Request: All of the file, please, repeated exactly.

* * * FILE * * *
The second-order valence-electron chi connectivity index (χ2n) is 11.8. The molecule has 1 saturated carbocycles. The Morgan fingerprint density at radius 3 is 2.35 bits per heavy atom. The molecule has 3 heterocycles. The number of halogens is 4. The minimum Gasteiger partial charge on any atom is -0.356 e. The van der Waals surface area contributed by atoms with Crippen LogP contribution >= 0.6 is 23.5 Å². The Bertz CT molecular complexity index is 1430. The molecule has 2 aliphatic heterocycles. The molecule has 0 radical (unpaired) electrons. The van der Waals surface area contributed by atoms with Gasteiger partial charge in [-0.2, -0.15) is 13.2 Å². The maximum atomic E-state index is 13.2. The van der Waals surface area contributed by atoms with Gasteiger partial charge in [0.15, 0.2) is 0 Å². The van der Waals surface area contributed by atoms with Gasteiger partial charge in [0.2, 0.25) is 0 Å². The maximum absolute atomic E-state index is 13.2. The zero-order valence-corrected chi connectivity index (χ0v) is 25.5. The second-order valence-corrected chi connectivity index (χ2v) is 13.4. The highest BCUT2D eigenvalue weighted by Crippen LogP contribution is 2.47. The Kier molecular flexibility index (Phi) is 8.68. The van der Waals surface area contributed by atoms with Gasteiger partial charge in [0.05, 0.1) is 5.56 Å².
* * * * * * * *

The second-order valence-electron chi connectivity index (χ2n) is 11.8. The molecule has 1 saturated carbocycles. The Morgan fingerprint density at radius 3 is 2.35 bits per heavy atom. The molecule has 3 heterocycles. The number of halogens is 4. The minimum Gasteiger partial charge on any atom is -0.356 e. The van der Waals surface area contributed by atoms with Crippen LogP contribution >= 0.6 is 23.5 Å². The Bertz CT molecular complexity index is 1430. The molecule has 2 aliphatic heterocycles. The molecule has 0 radical (unpaired) electrons. The van der Waals surface area contributed by atoms with Gasteiger partial charge in [-0.2, -0.15) is 13.2 Å². The maximum atomic E-state index is 13.2. The van der Waals surface area contributed by atoms with Gasteiger partial charge in [0.15, 0.2) is 0 Å². The van der Waals surface area contributed by atoms with Gasteiger partial charge in [0.2, 0.25) is 0 Å². The maximum absolute atomic E-state index is 13.2. The zero-order valence-corrected chi connectivity index (χ0v) is 25.5. The second-order valence-corrected chi connectivity index (χ2v) is 13.4. The highest BCUT2D eigenvalue weighted by Crippen LogP contribution is 2.47. The Kier molecular flexibility index (Phi) is 8.68. The van der Waals surface area contributed by atoms with Gasteiger partial charge in [0.05, 0.1) is 5.56 Å².